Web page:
The realization that you may have to declare yourself bankrupt can be scary, but if you know where you stand from the beginning it can take some pressure off. There are a few things you need to know before filing for bankruptcy, like how it will affect your accounts and tax refunds, for example.
Get some advice
If you have many creditors approaching you and pressurizing for payment, bankruptcy may seem like an attractive option, if you can avoid it though, do. It stays on your credit history for some years and can in some cases become a permanent blemish on your records. Before taking the route of bankruptcy speak with your creditors, you may be able to reach an agreement which allows you longer to repay your debt, or they may reduce your payment amount for several months while you get back on your feet.
Bankruptcy is my only option. What next?
• Speak with your bank or financial institution, if you have funds in an account and you also owe them some money your bank or credit union retain the rights to keep the amount in your account to repay your debt. All funds you have from your date of declaring yourself bankrupt become the trustees.
• They may allow you to open new accounts, or keep your existing account as long as they wish to retain you as a customer. Speak with them and explain your situation, if you don’t have debts with them and they are aware of your bankruptcy, they may change you to a more basic bank account with no reserve, this will allow you to start rebuilding your credit without getting into further debt.for more details, visit http://www.chicagotribune.com/business/ct-personal-finance-ways-millennials-can-fatten-their-tax-refunds-20160406-story.html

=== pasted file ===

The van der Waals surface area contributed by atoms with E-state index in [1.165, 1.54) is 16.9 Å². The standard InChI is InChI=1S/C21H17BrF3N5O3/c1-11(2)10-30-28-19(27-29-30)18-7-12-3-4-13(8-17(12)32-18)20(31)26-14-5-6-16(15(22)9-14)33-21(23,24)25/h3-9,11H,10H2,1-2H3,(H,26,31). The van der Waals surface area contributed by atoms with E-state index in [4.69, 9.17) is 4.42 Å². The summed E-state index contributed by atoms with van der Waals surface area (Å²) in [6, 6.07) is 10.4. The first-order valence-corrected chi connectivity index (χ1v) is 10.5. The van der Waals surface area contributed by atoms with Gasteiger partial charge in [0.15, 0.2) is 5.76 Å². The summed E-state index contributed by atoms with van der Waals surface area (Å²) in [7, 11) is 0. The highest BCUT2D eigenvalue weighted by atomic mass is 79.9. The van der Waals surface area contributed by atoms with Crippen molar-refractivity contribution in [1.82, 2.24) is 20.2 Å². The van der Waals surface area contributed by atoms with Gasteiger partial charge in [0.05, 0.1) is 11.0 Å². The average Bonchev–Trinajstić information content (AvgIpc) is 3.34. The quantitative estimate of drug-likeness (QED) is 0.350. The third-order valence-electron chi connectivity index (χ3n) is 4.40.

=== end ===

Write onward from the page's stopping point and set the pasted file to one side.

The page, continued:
What about my Tax Refunds?
• There are many aspects to take into consideration, for example if your after tax income exceeds a specific figure, you will have to pay the contributions to your trustee from your income. If you don’t earn enough to be able to action these, you can make low income contributions voluntarily.
• If you have a debt due to your local tax office, they have the authority to keep any tax refunds. If they do not keep them they now belong to the trustee. Any tax refunds which are due to you after your bankruptcy date are treated as income for the purposes of contributions.
• Also any superannuation payments received prior to the date of bankruptcy become the property of the trustees on the date you declared yourself bankrupt. Regarding superannuation payments received after the date of bankruptcy – you may be entitled to keep them but they could be subject to certain criteria or limits.
If you find yourself in this situation, don’t ignore it. If you are put in a position where you have to file for bankruptcy and need assistance with tax refunds and tax returns, contact Taxreturn247.com.au they are able to assist with all of your questions and will advise on the best way to proceed with your local tax authorities.